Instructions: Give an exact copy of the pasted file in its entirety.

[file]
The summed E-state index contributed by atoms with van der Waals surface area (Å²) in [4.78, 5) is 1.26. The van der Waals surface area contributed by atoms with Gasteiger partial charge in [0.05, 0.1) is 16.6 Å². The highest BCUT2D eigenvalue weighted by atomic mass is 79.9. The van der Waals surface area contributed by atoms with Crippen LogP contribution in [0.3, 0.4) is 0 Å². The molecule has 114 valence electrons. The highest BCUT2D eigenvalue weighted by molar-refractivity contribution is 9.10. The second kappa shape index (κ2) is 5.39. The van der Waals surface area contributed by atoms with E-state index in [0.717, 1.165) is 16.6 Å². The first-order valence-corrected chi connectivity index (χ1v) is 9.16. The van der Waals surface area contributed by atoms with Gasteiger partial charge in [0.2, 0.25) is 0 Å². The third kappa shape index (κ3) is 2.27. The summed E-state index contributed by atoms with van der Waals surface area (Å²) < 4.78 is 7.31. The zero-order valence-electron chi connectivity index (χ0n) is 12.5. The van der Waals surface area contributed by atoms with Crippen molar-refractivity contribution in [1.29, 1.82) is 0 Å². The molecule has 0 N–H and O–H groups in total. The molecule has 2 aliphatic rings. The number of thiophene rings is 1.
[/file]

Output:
The summed E-state index contributed by atoms with van der Waals surface area (Å²) in [4.78, 5) is 1.26. The van der Waals surface area contributed by atoms with Gasteiger partial charge in [0.05, 0.1) is 16.6 Å². The highest BCUT2D eigenvalue weighted by atomic mass is 79.9. The van der Waals surface area contributed by atoms with Crippen LogP contribution in [0.3, 0.4) is 0 Å². The molecule has 114 valence electrons. The highest BCUT2D eigenvalue weighted by molar-refractivity contribution is 9.10. The second kappa shape index (κ2) is 5.39. The van der Waals surface area contributed by atoms with E-state index in [0.717, 1.165) is 16.6 Å². The first-order valence-corrected chi connectivity index (χ1v) is 9.16. The van der Waals surface area contributed by atoms with Gasteiger partial charge in [0.2, 0.25) is 0 Å². The third kappa shape index (κ3) is 2.27. The summed E-state index contributed by atoms with van der Waals surface area (Å²) < 4.78 is 7.31. The zero-order valence-electron chi connectivity index (χ0n) is 12.5. The van der Waals surface area contributed by atoms with Crippen molar-refractivity contribution in [1.29, 1.82) is 0 Å². The molecule has 0 N–H and O–H groups in total. The molecule has 2 aliphatic rings. The number of thiophene rings is 1.